And if New Jersey COULDN’T get Dwight, and then LOST Williams, at least they still had a lottery pick.
6. Sacramento Kings: SF Harrison Barnes, North Carolina
Again, as a Kings fan, I’m not sold on this fit. I worry that Barnes won’t fair as well as 3rd/4th option shooter, and he’s still not a good defender or rebounder. But Sacramento’s need for wing help is so bad, you can’t help but pencil this in. Yet in three, four years… I half expect every Kings fan would be dying to trade Barnes for Kidd-Gilchrist.
7. Toronto Raptors: C Cody Zeller, Indiana
Toronto needs wing help, not really big help. I could also see them making a move for Damian Lillard as they could use a point guard, although this seems a bit early for Lillard. Lining up all the remaining prospects, Zeller seems to be the one most scouts are favoring. His potential is unquestionable, and he’s a very smart player, but I think he’ll be bounced around in the bigs. He needs to bulk up before he can really be effective.
8. Detroit Pistons: PF Perry Jones, Baylor
The Pistons don’t really need another power forward (they have Greg Monroe, after all) but Jones at this point is a logical risk. By now we all know of Jones problems – does he have a competitive spark in him, or even any self confidence on the court? If something sparks up in him, his talent is unquestionably top five worthy. The Pistons could take anyone from this point on except for Lillard and Marshall, and they could make it work. But Jones has the most potential… and at this point, he’s a safe risk.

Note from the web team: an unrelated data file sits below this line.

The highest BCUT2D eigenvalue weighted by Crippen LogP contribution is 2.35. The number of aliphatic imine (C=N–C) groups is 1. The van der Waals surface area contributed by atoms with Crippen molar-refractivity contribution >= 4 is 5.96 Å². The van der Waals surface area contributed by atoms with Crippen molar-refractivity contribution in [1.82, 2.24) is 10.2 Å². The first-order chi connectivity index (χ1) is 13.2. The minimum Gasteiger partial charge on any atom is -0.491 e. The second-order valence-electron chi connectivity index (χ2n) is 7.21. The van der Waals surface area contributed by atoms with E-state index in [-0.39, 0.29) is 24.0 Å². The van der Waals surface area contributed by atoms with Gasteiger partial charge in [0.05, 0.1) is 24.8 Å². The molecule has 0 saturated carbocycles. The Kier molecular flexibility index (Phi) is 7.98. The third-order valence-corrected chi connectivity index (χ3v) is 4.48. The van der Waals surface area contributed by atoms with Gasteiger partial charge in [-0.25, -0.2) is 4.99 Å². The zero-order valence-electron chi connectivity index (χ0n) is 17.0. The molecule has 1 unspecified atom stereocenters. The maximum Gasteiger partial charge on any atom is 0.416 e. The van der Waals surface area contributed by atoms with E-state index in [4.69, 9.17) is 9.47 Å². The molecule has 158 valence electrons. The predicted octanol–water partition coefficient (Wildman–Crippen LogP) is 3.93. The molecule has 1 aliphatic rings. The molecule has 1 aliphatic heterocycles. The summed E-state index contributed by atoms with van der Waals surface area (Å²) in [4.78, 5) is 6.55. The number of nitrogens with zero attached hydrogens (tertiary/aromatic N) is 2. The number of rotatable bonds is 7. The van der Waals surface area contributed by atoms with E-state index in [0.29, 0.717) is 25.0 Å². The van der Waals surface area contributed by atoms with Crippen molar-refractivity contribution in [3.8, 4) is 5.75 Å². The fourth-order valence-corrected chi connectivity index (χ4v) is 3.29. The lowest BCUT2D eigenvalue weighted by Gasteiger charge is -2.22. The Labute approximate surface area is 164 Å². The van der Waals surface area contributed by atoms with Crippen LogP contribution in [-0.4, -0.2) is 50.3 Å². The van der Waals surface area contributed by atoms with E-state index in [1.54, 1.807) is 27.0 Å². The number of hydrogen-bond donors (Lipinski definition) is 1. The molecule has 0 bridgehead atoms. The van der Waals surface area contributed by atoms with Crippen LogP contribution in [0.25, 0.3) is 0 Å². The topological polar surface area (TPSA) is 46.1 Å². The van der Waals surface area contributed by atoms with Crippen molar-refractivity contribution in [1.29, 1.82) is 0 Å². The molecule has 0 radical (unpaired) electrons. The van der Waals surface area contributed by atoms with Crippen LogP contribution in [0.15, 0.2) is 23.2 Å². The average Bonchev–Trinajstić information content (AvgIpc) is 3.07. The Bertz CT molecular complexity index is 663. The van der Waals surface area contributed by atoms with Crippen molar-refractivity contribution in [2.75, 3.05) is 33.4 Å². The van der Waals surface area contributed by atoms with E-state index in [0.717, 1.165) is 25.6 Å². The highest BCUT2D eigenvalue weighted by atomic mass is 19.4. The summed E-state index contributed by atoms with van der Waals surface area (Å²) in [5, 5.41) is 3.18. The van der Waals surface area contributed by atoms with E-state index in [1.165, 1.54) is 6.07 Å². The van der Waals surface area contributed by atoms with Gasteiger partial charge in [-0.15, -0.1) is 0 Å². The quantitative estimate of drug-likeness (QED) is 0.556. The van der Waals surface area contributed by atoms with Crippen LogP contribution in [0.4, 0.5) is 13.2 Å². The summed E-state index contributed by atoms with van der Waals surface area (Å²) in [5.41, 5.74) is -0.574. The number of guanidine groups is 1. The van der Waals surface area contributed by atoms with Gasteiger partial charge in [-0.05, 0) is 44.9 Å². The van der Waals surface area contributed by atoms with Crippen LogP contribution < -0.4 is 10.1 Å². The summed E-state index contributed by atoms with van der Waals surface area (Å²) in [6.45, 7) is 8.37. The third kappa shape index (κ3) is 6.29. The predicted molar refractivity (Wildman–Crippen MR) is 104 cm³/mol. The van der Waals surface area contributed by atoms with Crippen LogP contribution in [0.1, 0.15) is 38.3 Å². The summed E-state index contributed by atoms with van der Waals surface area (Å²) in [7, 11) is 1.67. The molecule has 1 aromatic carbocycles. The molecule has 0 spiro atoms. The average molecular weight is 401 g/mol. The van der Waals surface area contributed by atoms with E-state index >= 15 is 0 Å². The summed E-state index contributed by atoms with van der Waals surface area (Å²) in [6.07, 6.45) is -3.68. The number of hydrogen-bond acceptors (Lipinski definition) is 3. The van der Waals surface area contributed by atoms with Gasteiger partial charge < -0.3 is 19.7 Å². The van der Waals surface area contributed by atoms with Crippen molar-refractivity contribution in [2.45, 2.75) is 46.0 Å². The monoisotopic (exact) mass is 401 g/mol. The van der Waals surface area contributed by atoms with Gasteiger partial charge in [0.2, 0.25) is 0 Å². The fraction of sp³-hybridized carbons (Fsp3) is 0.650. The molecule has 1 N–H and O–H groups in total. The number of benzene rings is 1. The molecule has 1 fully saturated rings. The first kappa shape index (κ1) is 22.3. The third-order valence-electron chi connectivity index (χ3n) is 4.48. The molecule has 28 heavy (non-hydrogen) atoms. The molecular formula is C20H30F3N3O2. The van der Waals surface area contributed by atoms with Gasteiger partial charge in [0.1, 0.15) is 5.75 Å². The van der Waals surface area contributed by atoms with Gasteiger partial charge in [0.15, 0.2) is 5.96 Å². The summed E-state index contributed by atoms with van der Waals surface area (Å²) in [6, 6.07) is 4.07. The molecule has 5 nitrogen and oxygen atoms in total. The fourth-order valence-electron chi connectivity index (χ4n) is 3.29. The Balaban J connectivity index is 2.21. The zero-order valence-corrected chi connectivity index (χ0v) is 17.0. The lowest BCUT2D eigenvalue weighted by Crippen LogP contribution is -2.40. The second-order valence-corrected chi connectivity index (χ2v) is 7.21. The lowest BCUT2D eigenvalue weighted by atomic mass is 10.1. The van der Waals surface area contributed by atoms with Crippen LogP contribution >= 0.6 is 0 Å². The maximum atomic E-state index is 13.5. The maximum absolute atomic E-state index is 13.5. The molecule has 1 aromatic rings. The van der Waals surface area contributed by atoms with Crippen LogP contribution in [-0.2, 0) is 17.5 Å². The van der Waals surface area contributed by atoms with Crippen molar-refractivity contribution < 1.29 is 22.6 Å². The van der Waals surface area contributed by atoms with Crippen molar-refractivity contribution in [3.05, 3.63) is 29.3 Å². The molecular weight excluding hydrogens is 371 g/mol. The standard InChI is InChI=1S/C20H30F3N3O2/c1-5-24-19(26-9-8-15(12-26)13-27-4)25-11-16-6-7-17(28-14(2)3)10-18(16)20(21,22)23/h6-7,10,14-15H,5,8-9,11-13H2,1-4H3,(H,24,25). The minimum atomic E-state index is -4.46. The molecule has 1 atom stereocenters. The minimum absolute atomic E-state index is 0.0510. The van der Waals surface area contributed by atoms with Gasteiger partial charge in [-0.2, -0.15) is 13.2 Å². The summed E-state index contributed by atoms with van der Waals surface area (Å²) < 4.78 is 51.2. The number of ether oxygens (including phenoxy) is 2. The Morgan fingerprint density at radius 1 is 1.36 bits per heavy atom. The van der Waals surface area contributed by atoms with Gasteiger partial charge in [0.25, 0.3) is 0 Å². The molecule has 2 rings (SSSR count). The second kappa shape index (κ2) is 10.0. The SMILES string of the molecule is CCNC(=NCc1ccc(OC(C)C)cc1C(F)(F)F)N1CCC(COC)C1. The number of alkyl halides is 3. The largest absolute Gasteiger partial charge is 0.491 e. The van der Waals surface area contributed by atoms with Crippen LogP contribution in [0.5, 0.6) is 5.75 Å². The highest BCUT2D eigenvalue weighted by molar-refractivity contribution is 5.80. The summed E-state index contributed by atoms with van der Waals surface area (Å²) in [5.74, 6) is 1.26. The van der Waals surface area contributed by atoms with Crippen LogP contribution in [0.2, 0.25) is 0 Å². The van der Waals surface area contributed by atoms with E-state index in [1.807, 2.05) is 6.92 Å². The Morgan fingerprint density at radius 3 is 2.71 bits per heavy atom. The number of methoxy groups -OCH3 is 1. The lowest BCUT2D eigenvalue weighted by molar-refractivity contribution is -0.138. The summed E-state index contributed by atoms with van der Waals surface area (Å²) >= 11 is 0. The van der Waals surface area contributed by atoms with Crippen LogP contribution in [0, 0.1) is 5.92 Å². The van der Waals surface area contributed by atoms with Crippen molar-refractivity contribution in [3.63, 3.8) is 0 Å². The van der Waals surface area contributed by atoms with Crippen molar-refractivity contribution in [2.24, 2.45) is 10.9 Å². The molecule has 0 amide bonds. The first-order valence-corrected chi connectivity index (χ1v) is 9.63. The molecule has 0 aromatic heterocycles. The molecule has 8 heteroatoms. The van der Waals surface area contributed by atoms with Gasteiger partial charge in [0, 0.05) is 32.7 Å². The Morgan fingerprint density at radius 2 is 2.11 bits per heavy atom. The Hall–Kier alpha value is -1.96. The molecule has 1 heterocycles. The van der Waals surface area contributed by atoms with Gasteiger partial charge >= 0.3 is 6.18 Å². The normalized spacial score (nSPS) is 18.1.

9. Utah Jazz (from Golden State Warriors): PG Damian Lillard, Weber State
Utah needs a point guard, and a top ten selection worth one was just produced in their own state. No, Jazz fans, Lillard isn’t Jimmer Fredette (Hey, if you want him, give Sacramento a call. #9 pick for Fredette?… Give them a buzz. Seriously. I’d do it.) but he’s got excellent all around potential.
You can’t say Lillard wouldn’t have talent to work with… Enes Kanter, Derrick Favors, Paul Milsap and Al Jefferson all on the same squad? Utah is jam packed with talent and are an above average point guard away from being a top five team in the west.
10. New Orleans Hornets (from Minnesota Timberwolves): PG Kendall Marshall, North Carolina
No one helped their draft prospects more in the NCAA tournament than Kendall Marshall, but lets not go overboard here. He’s a very solid NBA prospect with an elite NBA passing game… and that’s about it. At least for now, anyways. Can he develop a consistent NBA jumpshot? Develop some more moves and become a driving threat? Become an about average defender? Yes, the passing is there, but will the rest come with it?
I hope very much that Marshall succeeds. We saw how much Carolina missed him in the Sweet Sixteen (fell apart without him) and New Orleans will need a good point guard to go with their shiny new franchise player (Thomas Robinson, pick number 3). Marshall will be a very solid fit no matter where he goes.
11. Portland Trailblazers: SG Jeremy Lamb, Connecticut